Noopur Kumari is a graduate of design. After having studied design and worked with a lot of artisans as a part of the college projects, she had pondered over the question of why regional artisans do not get the recognition they deserve.

She took a dive towards co-founding "Kaarigar Clinic" - an initiative that upholds the Gandhian philosophy of rural development by mentoring local artisans to strategically grow their traditional craft practices into self-sustaining businesses.

Unlike a lot of initiatives and NGOs who take regional artisans under their organisation to give employment, Noopur works quite differently, enabling the artisans to build their own brand by providing them with all the necessary design, technological and financial support to grow. Pabiben is one such well-known artisan who became now a global brand, after her intervention.

Pabiben Rabari, a vibrant rabari lady, was born in Kukadsar village of Mundra taluka in Kutch. She could not attend school, as her mother Tejuben, a young widow, needed help raising three girls. The eldest, Pabiben helped care for her sisters. She dared to start one of the first artisan enterprises Pabiben, now in her early 40s, has become an inspiration and idol to many in her community.

What is your favourite word?
Noopur: Identity. Most of the artisans work with NGOs and get employment. They get paid. However, what gets lost is their identity. If you look at Pabiben, people know who she is. We want to create more such stories and help the artisans build their own identities.

What was the moment in your life that made you Blossom into the person you are today?
Pabiben: In the village where I come from, it is a tradition for girls to learn embroidery in order to get married. We don't give money as dowry, we give embroidered clothes. So, the need to learn embroidery for my wedding's dowry taught me the craft.

All the women in our village also work with the traders who come from the cities. We do embroidery for their clothing and we get paid a small amount of money for that. I always wondered why our identity is never carried in the garments that we made. People who wear them would never know which village they came from or which artisan worked on their garments - that thought always bothered me. On the other hand, I didn't really know what to do about it.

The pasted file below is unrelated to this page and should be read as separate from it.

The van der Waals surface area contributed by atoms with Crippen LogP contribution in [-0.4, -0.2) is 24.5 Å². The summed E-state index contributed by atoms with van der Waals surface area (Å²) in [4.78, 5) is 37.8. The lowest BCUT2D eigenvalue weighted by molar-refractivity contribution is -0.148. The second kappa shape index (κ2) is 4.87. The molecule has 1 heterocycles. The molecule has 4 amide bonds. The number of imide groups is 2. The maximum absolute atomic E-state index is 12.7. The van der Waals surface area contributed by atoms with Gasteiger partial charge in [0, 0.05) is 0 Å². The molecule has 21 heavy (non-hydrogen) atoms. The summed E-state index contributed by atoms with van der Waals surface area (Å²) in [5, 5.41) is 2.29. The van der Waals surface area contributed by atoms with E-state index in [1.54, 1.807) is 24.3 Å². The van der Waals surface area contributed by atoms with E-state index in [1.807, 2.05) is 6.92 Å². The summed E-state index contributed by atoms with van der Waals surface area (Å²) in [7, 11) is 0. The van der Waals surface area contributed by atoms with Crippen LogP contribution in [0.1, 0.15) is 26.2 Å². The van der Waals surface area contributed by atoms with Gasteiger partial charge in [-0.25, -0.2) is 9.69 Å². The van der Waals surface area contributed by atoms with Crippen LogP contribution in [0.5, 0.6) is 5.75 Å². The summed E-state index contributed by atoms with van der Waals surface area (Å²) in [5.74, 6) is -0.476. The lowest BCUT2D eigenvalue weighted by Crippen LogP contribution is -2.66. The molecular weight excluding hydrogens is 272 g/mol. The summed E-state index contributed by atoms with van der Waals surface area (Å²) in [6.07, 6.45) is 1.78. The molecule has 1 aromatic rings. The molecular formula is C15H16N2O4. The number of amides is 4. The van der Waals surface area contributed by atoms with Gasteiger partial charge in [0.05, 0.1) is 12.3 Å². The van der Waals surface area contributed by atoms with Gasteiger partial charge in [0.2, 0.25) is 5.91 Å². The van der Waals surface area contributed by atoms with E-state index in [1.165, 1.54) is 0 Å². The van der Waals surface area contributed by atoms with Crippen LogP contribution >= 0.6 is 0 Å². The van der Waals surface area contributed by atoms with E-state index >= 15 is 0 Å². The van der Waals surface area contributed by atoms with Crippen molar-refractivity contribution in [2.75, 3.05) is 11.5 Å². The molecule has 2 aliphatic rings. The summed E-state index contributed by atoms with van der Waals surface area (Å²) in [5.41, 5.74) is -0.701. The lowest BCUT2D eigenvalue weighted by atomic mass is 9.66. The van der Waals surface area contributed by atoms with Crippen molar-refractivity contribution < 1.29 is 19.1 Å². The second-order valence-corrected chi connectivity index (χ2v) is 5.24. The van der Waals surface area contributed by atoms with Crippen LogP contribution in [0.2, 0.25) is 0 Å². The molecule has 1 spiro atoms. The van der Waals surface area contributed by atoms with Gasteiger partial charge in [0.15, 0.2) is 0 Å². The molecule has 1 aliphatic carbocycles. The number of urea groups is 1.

After I got married in 2003, I had still continued to do the embroidery work. In 2015, my husband said to me, "You're so good at what you do. You are totally capable of doing this on your own. Why don't you try?"

That triggered me to think about starting on my own.

Noopur: When I was studying fashion in college, the students never knew about women artisans who do this amazing embroidery from the village. I always wondered why the names of these women never come out into the public. Nobody promotes them. Every person who takes their work promotes their own brand and there is never a mention of the artisan behind it. I wanted to change that.

So I met Pabiben and told her my ideas of the change I wanted to bring. Both of our thoughts matched very well and that's how we started off for the first time. We gave her a platform of her own. We never put our name in the limelight. For us, it's about directly promoting the artisan's identity and letting the world know about them.

Today, Pabiben is known as a brand globally. Everyone knows her work and its quality. Our aim is to create an identity as such for more artisans.

What would you want the young boys & girls to learn from your journey?
Pabiben: The only lesson I have for the young minds is to take my life as an example. I am a woman who doesn't know anything about how the world works outside my own village. I am not educated and I don't have any experience of being an entrepreneur or doing business. But if I am able to achieve so much in my life, then the kids of today who are getting an education and have so many ways to explore new things in life can achieve so much more.

The lesson is to not doubt yourself and to not let the lack of knowledge hold you back from what you want to do. I want to inspire people to do something for themselves without fear. Noopur: All I want to do is find more such women artisans and promote them. The young minds of today need to contribute to a cause like this. If they look at the artisan's world, the world will look at this. We need to consciously work to put focus on these art forms and artisans.